B. Characterization of photocatalysts

The powder X-ray diffraction (XRD) were performed on an instrument (TTRIII, Rigaku) with Cu K$\alpha$ radiation. The catalyst morphology was tested by field emission scanning electron microscopy (FESEM, Sirion200, FEI), transmission electron microscopy (TEM, JEM-2011) and high-resolution transmission electron microscopy (HRTEM, JEM-2100F) equipped with a selected area electron diffraction (SAED). The percentage of exposed facets was estimated by Raman spectra (inVia, Renishaw). UV-Vis diffuse reflectance spectra (DRS) were measured using a LabRamHR spectrophotometer. The electron paramagnetic resonance (EPR) was measured on JES FA200 X-band spectrometer. X-ray photoelectron spectroscopy (XPS) data were recorded with a Thermo ESCALAB 250 XPS system using Al K$\alpha$ (1486.6 eV) X-ray source.

C. Photocatalytic activity measurements

The catalytic performance for toluene degradation was tested on a home-made system, which consisted of a gas supply system, a 400 mL Pyrex glass photoreactor, and a gas chromatograph analytical system, as shown in FIG. S1 in supplementary materials. The light source was a 300 W Xe-arc lamp equipped with an IR-cutoff filter for eliminating the thermal effect (PLS-SXE 300UV, Beijing Perfectlight Technology Co., Ltd.).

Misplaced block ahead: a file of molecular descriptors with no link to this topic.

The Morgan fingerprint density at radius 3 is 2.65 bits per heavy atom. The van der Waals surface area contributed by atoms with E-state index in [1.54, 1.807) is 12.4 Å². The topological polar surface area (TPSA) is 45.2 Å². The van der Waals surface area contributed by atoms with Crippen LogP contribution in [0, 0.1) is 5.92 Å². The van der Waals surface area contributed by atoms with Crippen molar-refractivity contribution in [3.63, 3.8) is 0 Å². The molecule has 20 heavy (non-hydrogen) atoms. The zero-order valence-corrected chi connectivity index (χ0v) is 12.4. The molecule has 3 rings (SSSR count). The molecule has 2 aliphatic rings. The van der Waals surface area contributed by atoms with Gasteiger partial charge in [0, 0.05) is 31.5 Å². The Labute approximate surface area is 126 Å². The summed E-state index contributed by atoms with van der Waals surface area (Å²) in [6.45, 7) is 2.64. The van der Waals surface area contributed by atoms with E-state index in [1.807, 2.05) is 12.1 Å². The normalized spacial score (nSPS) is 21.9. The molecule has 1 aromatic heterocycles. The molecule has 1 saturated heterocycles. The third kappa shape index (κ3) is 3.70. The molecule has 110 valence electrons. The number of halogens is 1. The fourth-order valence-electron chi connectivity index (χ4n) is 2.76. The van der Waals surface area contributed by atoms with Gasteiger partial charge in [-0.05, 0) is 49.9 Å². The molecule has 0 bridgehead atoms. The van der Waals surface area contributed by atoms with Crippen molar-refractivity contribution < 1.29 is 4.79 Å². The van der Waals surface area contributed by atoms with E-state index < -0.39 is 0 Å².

In each experiment, the glass substrate coated with 0.01 g photocatalyst was placed into the photoreactor and 0.2 μL toluene was introduced into the photoreactor by injection. Before each reaction, the catalyst was first placed in the darkness for 0.5 h to achieve an adsorption/desorption equilibrium, and then illuminated by the Xe-arc lamp.

During the reaction, the concentrations of gaseous toluene were measured at an interval of 15 min with a GC (GC1690, Hangzhou Kexiao, China) equipped with a KX-112 column and a flame ionization detector (FID).